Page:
Curriculum


Medical schools commit to the development and implementation of a longitudinal Indigenous health course with anti-racism/ anti-colonialism as the core pedagogical approaches.

 

  1. Shortly following the release of the TRC Final Report and 94 Calls to Action in 2015, the University of Alberta’s Health Sciences Council established an Indigenous Health Course working group in 2016 to take up the meaningful implementation of the TRC Call to Action #24.

    Following two years of community engagement and partnership, a 12-module course in Indigenous Health was finalized that addresses the history and legacy of Indian Residential Schools, the United Nations Declaration on the Rights of Indigenous Peoples and Aboriginal rights, and Indigenous teachings and practices.

  2. In 2018, all five faculty undergraduate programs agreed to implement the Indigenous Health course with the first six modules being delivered in the first year, followed by the remaining six in the second year. The course structure and content was developed and implemented by Indigenous peoples and paid explicit attention to the history and contemporary manifestations of the nature and impacts of colonialism.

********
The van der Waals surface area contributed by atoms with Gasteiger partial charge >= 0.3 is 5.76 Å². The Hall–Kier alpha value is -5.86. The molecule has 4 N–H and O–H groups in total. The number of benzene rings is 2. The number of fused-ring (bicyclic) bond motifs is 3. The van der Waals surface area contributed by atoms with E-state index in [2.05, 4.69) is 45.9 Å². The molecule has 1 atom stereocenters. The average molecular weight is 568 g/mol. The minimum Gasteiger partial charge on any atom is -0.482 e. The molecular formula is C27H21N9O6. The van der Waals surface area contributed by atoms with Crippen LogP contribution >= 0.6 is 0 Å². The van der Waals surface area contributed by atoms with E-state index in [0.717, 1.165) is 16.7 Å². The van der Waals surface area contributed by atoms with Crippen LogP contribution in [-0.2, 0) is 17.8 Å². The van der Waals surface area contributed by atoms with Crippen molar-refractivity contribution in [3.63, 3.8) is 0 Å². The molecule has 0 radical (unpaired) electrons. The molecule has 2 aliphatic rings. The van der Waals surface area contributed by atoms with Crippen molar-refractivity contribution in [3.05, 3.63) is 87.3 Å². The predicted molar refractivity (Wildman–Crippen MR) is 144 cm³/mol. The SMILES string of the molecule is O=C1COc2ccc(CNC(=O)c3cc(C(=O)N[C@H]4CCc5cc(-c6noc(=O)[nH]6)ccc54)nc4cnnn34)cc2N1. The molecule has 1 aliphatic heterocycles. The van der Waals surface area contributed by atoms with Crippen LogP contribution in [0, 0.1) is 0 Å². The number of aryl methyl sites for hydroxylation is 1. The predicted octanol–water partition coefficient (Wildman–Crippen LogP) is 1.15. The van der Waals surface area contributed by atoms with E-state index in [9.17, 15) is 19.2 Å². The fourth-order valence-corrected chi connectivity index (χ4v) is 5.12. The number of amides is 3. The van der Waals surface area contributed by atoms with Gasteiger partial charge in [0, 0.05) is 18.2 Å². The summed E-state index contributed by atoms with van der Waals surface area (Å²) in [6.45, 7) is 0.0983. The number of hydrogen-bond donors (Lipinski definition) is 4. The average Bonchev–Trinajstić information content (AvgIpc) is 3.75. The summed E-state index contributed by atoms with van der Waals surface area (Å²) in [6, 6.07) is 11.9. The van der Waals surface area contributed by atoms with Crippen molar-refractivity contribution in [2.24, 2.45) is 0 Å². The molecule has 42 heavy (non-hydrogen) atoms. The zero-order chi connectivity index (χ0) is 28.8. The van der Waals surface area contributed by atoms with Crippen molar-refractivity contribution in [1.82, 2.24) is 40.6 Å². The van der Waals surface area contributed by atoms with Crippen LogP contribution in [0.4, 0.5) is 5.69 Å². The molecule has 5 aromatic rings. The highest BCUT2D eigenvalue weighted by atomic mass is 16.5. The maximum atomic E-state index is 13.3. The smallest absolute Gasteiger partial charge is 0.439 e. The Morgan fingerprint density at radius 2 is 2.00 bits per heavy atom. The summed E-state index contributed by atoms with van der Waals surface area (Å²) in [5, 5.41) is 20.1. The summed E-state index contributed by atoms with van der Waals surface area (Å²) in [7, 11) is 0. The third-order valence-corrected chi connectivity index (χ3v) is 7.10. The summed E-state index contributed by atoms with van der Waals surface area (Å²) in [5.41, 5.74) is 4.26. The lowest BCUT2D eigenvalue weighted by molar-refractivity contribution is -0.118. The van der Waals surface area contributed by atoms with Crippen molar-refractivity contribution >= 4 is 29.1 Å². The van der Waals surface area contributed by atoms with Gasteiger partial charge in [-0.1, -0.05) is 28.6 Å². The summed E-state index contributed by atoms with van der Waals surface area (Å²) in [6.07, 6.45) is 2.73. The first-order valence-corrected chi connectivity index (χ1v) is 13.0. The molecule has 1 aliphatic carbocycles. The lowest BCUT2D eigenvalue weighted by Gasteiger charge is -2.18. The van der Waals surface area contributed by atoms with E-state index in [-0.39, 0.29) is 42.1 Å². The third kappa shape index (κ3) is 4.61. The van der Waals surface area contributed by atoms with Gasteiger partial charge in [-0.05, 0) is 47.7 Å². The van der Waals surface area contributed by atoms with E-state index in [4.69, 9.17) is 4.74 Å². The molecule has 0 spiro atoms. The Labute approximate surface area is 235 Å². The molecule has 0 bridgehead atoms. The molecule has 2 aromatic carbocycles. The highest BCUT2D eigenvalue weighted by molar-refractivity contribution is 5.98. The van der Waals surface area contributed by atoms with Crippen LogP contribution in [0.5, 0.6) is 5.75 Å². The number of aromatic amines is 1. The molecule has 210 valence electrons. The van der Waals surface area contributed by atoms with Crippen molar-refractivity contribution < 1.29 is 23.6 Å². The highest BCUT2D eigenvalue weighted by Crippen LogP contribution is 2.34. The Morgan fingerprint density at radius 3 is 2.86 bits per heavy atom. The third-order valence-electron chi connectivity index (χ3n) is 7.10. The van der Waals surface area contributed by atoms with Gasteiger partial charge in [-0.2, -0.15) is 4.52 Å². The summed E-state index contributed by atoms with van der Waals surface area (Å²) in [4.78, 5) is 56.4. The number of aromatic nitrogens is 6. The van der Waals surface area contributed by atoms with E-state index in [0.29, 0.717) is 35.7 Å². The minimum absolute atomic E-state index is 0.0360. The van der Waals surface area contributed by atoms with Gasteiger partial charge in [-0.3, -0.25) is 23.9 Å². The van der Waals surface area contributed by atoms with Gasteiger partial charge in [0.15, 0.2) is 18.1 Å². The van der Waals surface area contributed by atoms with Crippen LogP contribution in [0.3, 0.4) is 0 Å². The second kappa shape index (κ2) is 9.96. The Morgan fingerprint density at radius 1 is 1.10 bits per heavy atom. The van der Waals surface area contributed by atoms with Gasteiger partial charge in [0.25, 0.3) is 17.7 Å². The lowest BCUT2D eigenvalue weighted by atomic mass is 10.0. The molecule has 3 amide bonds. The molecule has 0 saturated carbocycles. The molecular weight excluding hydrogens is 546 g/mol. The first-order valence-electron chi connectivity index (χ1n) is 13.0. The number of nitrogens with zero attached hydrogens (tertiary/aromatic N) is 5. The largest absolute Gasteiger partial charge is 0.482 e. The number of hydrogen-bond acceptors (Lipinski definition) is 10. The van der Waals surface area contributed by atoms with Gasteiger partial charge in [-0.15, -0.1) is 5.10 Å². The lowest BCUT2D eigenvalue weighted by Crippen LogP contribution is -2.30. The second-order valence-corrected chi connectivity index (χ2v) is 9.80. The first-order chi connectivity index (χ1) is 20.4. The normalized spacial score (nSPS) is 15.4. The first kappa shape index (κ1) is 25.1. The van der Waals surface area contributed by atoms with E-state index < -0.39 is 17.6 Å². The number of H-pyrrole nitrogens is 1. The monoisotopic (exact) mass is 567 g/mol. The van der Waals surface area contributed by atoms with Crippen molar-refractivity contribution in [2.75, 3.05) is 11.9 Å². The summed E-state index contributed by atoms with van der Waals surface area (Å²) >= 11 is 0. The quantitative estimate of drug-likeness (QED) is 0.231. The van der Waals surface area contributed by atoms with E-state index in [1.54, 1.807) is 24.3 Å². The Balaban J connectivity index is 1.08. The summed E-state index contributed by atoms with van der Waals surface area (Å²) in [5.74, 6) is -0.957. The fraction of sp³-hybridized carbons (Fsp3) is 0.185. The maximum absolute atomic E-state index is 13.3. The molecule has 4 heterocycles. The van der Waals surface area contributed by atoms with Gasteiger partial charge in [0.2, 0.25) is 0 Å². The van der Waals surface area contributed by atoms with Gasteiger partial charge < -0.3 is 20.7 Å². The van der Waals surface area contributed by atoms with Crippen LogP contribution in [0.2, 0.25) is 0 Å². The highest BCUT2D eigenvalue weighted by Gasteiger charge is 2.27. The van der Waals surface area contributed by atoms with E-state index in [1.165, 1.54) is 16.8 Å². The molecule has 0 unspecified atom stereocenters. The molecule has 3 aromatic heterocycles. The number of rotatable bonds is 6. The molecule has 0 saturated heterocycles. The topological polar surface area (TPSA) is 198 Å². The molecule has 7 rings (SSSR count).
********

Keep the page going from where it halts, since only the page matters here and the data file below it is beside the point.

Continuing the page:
The Indigenous Health Course also introduced students to robust theories and conceptual frameworks to examine and understand the history of colonialism as the foreground for the manifestations of the current poor health outcomes experienced disproportionately by Indigenous peoples
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  3. The faculty and IHIP continue to strengthen partnerships in Indigenous Health with Alberta Health Services, the Metis Nation of Alberta, Treaty 8 First Nations of Alberta and the Confederacy of Treaty 6 First Nations.

  4. The MD Program and IHIP organized a Clerkship Conference on Indigenous Health for third-year medical students in December 2018, which included sessions designed to provide students with resources and tools to build their capacity to work safely and respectfully with Indigenous peoples in their future clinical work.

    Partners from the Awasisak Indigenous Health Program at the Stollery Children’s Hospital and the Indigenous Wellness Clinic presented information about their work with Indigenous children, families and communities.

    A half-day session was also organized for fourth-year medical students in March, 2019.



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